Beckham is a symbol of this in more ways than one. His recall demonstrates that McClaren doesn't really have much idea of what to change about the Eriksson formula apart from to tweak it slightly. It also demonstrates McClaren's conservatism. But there is something else about it that is interesting. Because McClaren hadn't changed the approach or found any new young players- significantly on the right despite Beckham's exclusion and Lennon's injury, England in 2007 sit where they sat in 2006- we know that Gerard could play there but prefers the centre, that Beckham can play there but has lost any pace he had and that Lennon is a young good player. McClaren hasn't dared tried any alternatives- though in Blackburn's David Bentley and Liverpool's Jermaine Pennant alternatives are available. Contrast this to Sven Goran Eriksson who used to go and find players to fill problem positions- most notably giving early caps to the likes of Ashley Cole, John Terry, Frank Lampard, Joe Cole and of course Aaron Lennon- not to mention Theo Walcott. McClaren so far prefers symbolic to actual change: John Terry's embarrassing shirt kissing captaincy and the swift decapitation of the previous regime's leader were radical signals cast out to symbolise change where actually there was none. England have had for the last year a poorer version of the man that they sacked in the summer- we have had Eriksson without any invention.

The whole episode of Beckham's reversal in fortunes speaks a lot for the former captain's qualities- the one thing that you could never say about Beckham was that he didn't care or didn't want success. He did and in an amazing playing career he got it- perhaps looking back his one dissapointment would have been to leave United for a declining Real- having said that he was a key player at Real and may yet win a Spanish title with them. Beckham's revival may well be the last hurrah of a career that many of us will look back on with delight later in life- the epitome of it being a performance against Greece in 2001, where Beckham ran over every blade of grass on the pitch and sometimes seemed to be playing every position before scoring a wonderful freekick to take England through to the 2002 World Cup Finals (a match report can be found here.)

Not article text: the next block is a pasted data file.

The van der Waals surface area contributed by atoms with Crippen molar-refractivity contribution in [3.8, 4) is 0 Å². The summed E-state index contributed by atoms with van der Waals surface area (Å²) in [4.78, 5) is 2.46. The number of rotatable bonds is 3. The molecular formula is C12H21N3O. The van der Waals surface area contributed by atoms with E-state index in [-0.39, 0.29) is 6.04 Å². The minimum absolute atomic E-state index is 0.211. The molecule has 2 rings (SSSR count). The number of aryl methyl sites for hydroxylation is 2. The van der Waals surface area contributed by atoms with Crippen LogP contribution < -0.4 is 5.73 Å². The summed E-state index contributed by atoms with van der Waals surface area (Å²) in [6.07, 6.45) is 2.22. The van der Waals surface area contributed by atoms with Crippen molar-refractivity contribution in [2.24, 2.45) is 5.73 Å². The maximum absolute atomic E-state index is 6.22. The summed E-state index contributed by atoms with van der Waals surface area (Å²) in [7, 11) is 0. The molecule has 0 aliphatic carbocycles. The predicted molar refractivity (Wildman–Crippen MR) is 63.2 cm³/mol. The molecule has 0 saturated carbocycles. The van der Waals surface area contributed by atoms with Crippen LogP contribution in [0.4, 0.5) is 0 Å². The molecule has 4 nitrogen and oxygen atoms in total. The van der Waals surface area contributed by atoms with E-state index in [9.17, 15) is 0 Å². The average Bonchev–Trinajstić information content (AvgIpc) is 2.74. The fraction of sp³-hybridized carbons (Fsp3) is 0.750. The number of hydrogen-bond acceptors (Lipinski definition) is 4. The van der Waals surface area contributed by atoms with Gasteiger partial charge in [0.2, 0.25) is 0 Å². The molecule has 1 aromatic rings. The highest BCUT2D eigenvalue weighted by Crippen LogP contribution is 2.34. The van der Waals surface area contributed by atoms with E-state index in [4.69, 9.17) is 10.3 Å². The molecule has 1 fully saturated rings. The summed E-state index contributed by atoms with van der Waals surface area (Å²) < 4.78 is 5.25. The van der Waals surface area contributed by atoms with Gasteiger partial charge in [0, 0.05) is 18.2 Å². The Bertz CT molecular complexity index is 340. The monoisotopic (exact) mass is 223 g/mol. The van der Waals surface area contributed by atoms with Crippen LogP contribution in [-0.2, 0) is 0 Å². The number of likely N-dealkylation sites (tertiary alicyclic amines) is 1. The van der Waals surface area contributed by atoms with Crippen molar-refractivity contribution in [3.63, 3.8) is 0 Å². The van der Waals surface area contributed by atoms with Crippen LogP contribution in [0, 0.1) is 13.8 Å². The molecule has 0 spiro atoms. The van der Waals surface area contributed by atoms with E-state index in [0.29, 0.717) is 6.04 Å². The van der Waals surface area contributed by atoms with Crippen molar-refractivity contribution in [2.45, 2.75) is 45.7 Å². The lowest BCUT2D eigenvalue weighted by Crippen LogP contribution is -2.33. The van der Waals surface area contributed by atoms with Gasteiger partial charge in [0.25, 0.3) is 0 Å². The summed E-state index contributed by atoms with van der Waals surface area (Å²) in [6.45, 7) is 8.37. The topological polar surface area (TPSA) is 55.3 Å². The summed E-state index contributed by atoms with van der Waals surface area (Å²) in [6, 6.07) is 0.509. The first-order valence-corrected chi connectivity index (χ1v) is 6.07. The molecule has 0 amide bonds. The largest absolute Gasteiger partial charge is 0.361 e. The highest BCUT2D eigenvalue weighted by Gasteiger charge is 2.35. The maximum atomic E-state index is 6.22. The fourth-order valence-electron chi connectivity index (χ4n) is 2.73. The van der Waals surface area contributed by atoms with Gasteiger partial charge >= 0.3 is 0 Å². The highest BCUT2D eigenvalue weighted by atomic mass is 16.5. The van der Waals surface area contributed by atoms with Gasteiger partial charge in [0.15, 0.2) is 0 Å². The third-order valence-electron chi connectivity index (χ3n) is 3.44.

Beckham's place in football history is secure. But McClaren's is wavering. The England Manager does not come out of this episode revealed as a forward thinker or as an intelligent football man. He hasn't performed wonders as a manager either at club or country level yet- as an assistant to good managers (Jim Smith, Alex Ferguson and Eriksson) he did do well- but as a manager he has spent a lot at a midtable Premiership club to get the Carling Cup and managed so far not to impress as England manager. In the latter job this last move may be a desperate attempt to win a game to preserve his place- but the whole episode smacks of a man who responds without a strategy and a clear thought about where the team should be going, who has his eyes on headlines not headers and who fails to understand how international teams are formed over the longterm.

Based on the last twelve months- you'd want Beckham (possibly the younger fitter version) playing for your team but you wouldn't want McClaren to manage it.